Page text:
Special Needs Grief – A Primer
We received a genetic disorder diagnosis in October of 2018 for our youngest daughter which includes muscle weakness and some level of intellectual disability. Since she is only 18 months, it will be quite a while before we know exactly what her level of disability will be and how it will affect her life long-term. While we can't know the details yet, we do know this is a lifelong disorder and there is currently no cure, nor is there likely to be for M.
When we received our diagnosis, and now in the months following, I realized pretty quickly that I was grieving. I have grieved a lot of death in the past 20 years, so I know how to spot it. I'll confess that it caught me off guard that a special needs diagnosis would be something I needed to grieve, especially since I had zero first-hand experience with special needs.
At first glance, using the word 'grief' to describe processing a special needs diagnosis may seem extreme. Many in our culture equate grief with someone having physically died, of course, and our specific disorder is not life-threatening. I've learned over time to see grief as the proper response to a loss, however, and loss can take on many forms. Of course loss of life is the example anyone can understand, but there are losses of other kinds that have to be grieved, too.
When we received our diagnosis, I was devastated. It felt like something had died. It took me a bit of time to be able to put words around why it felt that weighty. I'm grieving the life that I want M to be able to live, and the options that won't be available to her because of her disability. I'm grieving the ways this shift will affect her siblings, who will likely need to care for her when they all outlive my husband & me. I'm grieving the toll this disorder will take on our marriage, and how hard we will have to fight to pull together instead of pulling apart. I'm grieving the options that won't be available to us as individuals, as a couple, and as a family unit because of the ways we will all have to shift to accommodate M's needs. I'm grieving the simple fact that this was not what we expected, not what we signed up for, and not what we would choose for M, her siblings, or ourselves.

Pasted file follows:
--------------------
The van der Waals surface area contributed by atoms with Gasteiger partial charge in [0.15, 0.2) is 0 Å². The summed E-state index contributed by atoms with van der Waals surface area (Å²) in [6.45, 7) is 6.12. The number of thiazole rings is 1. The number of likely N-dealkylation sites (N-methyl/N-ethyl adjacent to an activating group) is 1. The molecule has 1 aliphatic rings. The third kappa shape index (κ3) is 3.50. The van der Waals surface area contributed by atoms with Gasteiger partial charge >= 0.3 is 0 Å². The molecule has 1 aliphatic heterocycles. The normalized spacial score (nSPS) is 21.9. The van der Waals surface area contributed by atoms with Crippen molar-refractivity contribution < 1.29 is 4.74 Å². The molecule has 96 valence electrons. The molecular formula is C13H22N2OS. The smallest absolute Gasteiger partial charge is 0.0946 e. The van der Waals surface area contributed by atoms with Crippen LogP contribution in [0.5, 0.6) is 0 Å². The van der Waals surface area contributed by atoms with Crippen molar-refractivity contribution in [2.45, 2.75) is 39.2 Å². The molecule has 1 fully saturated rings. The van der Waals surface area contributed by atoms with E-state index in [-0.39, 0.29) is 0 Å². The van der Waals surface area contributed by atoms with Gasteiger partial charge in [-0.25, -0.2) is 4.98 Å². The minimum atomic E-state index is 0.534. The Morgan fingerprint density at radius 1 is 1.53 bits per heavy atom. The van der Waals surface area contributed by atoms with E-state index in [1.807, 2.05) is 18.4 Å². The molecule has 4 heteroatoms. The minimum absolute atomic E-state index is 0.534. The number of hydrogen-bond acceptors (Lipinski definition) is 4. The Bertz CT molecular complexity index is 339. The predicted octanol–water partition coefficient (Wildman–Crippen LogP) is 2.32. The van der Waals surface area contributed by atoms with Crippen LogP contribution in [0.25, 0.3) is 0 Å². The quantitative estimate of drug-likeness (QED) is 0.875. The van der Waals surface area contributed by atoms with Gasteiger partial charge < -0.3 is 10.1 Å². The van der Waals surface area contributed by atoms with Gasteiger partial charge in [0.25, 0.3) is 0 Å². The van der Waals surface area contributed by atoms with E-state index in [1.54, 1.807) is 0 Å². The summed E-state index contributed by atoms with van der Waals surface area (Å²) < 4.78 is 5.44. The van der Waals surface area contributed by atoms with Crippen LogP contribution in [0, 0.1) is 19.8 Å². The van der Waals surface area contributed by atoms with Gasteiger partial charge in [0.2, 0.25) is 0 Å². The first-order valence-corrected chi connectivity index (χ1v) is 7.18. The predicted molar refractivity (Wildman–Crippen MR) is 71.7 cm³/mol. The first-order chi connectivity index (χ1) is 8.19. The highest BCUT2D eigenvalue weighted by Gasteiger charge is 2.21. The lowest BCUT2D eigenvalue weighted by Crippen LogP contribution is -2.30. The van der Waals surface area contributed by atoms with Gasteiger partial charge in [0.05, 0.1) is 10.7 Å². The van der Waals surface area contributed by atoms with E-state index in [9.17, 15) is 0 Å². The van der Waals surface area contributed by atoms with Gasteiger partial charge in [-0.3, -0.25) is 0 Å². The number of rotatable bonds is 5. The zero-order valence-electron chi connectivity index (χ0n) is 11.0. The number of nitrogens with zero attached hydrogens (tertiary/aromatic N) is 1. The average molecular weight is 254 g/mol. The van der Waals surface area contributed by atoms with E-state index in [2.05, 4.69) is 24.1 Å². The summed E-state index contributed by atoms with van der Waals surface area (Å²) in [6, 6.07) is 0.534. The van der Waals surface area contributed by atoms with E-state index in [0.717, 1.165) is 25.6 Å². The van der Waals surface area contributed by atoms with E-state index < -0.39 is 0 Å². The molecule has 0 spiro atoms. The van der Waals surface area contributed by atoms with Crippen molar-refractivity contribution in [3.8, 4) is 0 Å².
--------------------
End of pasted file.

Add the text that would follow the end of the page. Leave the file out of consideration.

As I've tried to explain to friends why this has been difficult to process, I've come up with a few helpful comparisons. A special needs diagnosis is like a death: the life I thought I was going to live has died, and there's nothing I can do to get it back. It's also like a birth: an entire new defining identity has entered our world and will be with us for a lifetime. This diagnosis has a lot of gravity. It has become the sun we will all position ourselves around. There's inertia in that shift - I had a lovely glimpse of the paths I fully expected us to follow, and I have been forced to bid them a permanent farewell. Moving onto the new path is like rapidly changing course in a moving vehicle: adjusting to the new direction is not instantaneous, and sometimes it's downright painful.
If you have a friend or family member who is processing a life-altering diagnosis, remember that this is something to be grieved. In the stages of grief, a person will ultimately move to places of acceptance, but that may be years away. In the meantime, support them in their grief, just as you would someone who had experienced a physical death.
If you are processing a life-altering diagnosis, give yourself the space and tools to grieve. Learn about the stages of grief, and give yourself time to work through them. Know that you are not alone in this process, even if you don't know someone who has personally gone through it. There are thousands of people out there who have grieved a diagnosis, and we can all attest that it is incredibly difficult and painful and messy. Your feelings of sadness, devastation, and loss are very real and very valid.
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